Bubble Burst: Can the Denver Nuggets get past the Jazz in Orlando?

Rudy Gobert #27 of the Utah Jazz defended by Michael Porter Jr. #1 of the Denver Nuggets and Nikola Jokic #15 of the Denver Nuggets during the third quarter at The Arena at ESPN Wide World Of Sports C... Kevin C. Cox-Pool Photo

Conventional wisdom would suggest that the Denver Nuggets should beat the Utah Jazz in the first round of the 2019-20 NBA Playoffs.

The reasons the Nuggets should win are the plentiful: They’re the higher seed (and could have been – should have been – even higher); Denver holds a 3-0 regular season record over Utah; the Nuggets match up well with Utah and are relatively rested and relatively healthy.

And, Denver is a simply a better team.

But in year that’s been anything but conventional, it’s quite possible – perhaps even probable – that things don’t go to plan.

After essentially tanking their final three games in bubble, resting starters and forgoing wins against the Lakers, Clippers and Raptors, the Nuggets did get what they wanted: A first round matchup with the 6th-seeded Jazz, rather than the 7th-seeded Mavericks. Whether one agrees with that strategy or not is somewhat irrelevant; on paper, Denver definitely matches up better with the Jazz. During the regular season, the Nuggets struggled against Dallas, compiling a 1-2 record. For a team that could have been the second-best team in the West, the strategy feels a bit defeatist, but it’s a strategy nonetheless.

Does basically (and openly) telling the entire basketball world that you’d rather play the Jazz light a fire under Donovan Mitchell and Rudy Gobert that might be tricky to put out? The old school way of thinking says not to provide bulletin board material for one’s opponent; modern analytics suggest the Nuggets have done the right thing.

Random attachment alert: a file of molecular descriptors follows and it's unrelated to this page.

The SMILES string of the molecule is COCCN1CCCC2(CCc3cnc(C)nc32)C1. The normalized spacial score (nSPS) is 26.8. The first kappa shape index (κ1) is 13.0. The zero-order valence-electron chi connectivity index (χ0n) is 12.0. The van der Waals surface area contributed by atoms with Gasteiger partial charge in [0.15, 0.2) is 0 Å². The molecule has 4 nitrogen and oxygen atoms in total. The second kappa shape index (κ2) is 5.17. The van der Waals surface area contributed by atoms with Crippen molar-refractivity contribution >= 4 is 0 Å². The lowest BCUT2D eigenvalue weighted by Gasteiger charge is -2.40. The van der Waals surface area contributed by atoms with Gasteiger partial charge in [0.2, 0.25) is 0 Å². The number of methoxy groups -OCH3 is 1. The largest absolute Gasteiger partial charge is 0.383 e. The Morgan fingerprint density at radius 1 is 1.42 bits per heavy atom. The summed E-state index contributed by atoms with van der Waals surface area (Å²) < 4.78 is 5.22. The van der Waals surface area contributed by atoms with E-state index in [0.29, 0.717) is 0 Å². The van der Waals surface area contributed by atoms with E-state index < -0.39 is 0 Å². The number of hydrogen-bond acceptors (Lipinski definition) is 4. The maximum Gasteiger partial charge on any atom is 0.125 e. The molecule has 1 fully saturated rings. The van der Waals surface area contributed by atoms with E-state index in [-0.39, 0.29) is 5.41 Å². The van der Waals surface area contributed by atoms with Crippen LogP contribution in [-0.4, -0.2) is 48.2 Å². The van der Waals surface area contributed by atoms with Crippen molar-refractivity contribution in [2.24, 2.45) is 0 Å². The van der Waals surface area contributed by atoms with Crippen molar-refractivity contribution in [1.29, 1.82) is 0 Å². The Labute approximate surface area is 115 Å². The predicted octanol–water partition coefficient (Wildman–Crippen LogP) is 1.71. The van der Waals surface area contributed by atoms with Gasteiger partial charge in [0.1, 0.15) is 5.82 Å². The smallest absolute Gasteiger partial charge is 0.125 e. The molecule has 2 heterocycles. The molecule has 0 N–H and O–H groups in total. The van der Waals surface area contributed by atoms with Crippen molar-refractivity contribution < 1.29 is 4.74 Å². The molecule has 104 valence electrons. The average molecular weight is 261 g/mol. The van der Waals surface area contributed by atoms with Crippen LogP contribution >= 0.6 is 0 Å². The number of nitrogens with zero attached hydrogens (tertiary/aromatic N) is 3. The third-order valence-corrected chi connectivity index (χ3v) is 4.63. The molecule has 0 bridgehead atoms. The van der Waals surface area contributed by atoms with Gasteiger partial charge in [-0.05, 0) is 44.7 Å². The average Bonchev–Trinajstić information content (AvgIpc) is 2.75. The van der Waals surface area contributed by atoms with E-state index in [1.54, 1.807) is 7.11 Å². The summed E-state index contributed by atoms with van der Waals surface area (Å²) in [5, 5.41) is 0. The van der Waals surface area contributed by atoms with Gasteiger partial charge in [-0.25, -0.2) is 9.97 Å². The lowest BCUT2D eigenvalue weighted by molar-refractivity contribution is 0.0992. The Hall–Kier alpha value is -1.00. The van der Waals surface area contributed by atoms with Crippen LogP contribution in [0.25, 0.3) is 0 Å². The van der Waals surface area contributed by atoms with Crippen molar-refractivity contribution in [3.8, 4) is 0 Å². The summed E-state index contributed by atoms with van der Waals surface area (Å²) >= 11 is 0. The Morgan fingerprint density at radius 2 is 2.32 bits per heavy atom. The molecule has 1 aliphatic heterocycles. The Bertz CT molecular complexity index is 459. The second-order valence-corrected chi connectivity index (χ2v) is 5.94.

The good news is that appears as if the Nuggets have found the third leg of their “big three” in Michael Porter Jr. And the fact that Michael Malone may not be tempted to tinker with the minutes allocated to Porter Jr because both Gary Harris and Will Barton are injured might be a blessing in disguise. Most certainly, Denver is better and deeper when both of those veterans are healthy and ready, but consistency is worth something, too. Prior to intentionally throwing in the towel, the Nuggets were one of the hotter teams in the Bubble – largely because of the consistent play of Michael Porter Jr. – so riding the rookie makes sense.

The drawback of course, is that Porter Jr. doesn’t have playoff experience. There will undoubtedly be a steep learning curve no matter how well he’s played in Orlando. How impactful Porter Jr. can be for the Nuggets could come down to how well he plays early on, and if he doesn’t, what type of patience Malone will have with his youngster could determine the fate of the Nuggets. Rest assured, if Harris and Barton become healthy, there will be a huge temptation to bite into Porter Jr.’s minutes.

If you’re a subscriber to the theory that the very patient, built-from-within Nuggets have been constructed just as the Golden State Warriors were prior to becoming one of the most dominant franchises in sports, then there’s potentially more bad news. By and large, the Nuggets are on a very similar trajectory to that of the Warriors. Depending on the starting point you choose for Denver, the Nuggets are right on pace with the 2012-13, or 2013-14 Warriors. They’re a good young team, loaded with young talent, that just got a taste of the postseason last spring.

In the spring of 2013, the Warriors ousted the No. 3 seed Nuggets from the first round of the playoffs. Golden State lost to the Spurs in round two, but there was undoubtedly something special taking place in the Bay Area. Many people tend to forget, however, that the Warriors did not escape the first round of the playoffs the following year. In fact, following the 3-4 series loss to the Clippers, then head coach Mark Jackson was fired and replaced with Steve Kerr.

The rest, of course, is history.

Is there a similar pressure on Malone? A contending roster has undoubtedly been assembled in Denver. After winning a series in last year’s playoffs, and putting together a regular season worthy of a No. 2 seeding, shouldn’t the Nuggets be expected to advance at least as far as they did last season if not further? And if they don’t, what might the Nuggets’ next move be?

By all accounts, the Nuggets are good and getting better.

But if their bubble is burst in Orlando – especially after the way they chose to enter the postseason – what happens next?

Denver should beat Utah.

But in the strangest of years, they might not.

Then what?

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